One of Adam's sets for the 1979 Bond movie "Moonraker". Photo: Danjaq, LLC and United Artists Corporation
A new exhibition in the German capital celebrates the set-building prowess of 93-year-old Sir Ken Adam, the Berlin-born designer who made volcanoes slide open and Fort Knox surrender its gold bullion.
When Ronald Reagan became US President in 1981 and first toured the White House, he asked to see the "War Room", so convinced was he by the military nerve centre depicted in Stanley Kubrick's 1964 Armageddon movie Dr Strangelove.
The set was the work of Sir Ken Adam, a German Jew who emigrated to Britain in 1934 and went on to capture the world's imagination with sets for epic movies from "Ben-Hur" (1959) to "Moonraker" (1979).
Due to open on December 11 at the Deutsche Kinemathek film museum, "Bigger than life: Ken Adam's film design" presents 4,000 of his drawings, as well as photos, documents and personal memorabilia from a life that was as vivid as his sets.
Tankbuster to blockbuster
Born in Berlin 1921, Klaus Hugo Adam and his family fled Germany as Nazi persecution of the Jews gathered pace.
After studying architecture in London he went on to become one of just three German-born pilots to serve in the Royal Air Force during World War Two.
Adam's daring exploits flying a Hawker Typhoon fighter-bomber against German forces in Europe earned him the nickname "Heinie the tank buster".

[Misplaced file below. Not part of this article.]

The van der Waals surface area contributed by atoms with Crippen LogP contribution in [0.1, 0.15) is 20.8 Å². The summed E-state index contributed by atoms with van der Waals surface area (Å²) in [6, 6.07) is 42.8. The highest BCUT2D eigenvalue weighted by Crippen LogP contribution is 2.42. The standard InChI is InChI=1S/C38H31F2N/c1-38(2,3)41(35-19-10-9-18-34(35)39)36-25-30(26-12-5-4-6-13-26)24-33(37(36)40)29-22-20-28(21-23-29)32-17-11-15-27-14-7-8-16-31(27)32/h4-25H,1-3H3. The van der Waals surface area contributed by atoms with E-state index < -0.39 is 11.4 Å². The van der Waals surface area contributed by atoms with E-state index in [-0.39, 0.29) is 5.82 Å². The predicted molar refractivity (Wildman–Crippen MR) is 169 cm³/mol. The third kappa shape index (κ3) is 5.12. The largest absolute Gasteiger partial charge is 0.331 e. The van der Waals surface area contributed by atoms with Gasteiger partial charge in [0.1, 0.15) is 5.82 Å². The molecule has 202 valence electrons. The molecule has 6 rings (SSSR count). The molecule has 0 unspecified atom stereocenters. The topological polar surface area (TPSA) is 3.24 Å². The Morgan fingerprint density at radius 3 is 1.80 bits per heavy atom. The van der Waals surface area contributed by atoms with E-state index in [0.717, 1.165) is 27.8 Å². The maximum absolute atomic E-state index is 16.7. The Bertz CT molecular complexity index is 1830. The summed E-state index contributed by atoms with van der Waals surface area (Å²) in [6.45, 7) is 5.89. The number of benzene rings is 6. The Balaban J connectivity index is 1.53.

He first entered the film industry as a draughtsman in 1948 and was still active as a production designer in 2001.
Adam was the creative genius behind more than 70 productions that deftly merged fact and fiction for movie lovers around the world.
He has received numerous awards for his work, including two Academy Awards (Oscars) for Best Production Design for the films "Barry Lyndon" (Stanley Kubrick, 1975) and "The Madness of King George" (Nicholas Hytner, 1994).
Based on concise geometric forms, his drawings and designs often depict unfathomable, exotic and nightmarish places drawn with the highest intensity.
True to his design philosophy “bigger than life”, Adam used his work to push the boundaries of what is possible - often highly emotionally, occasionally playful or humorously, and yet always believably.
He was especially gratified to know his portrayal of Fort Knox in the 1964 Bond movie "Goldfinger" had many viewers convinced that it had actually been shot inside the US Army post in Kentucky where US gold reserves are kept.
A long-time resident of London with his wife Letizia, Adam was made an honorary citizen of Berlin in 2012
He donated his collection to the Deutsche Kinemathek in 2012, expressing the hope that his work is used to inspire subsequent generations.
Adam’s archive is currently being prepared for archival use and will be available online next year.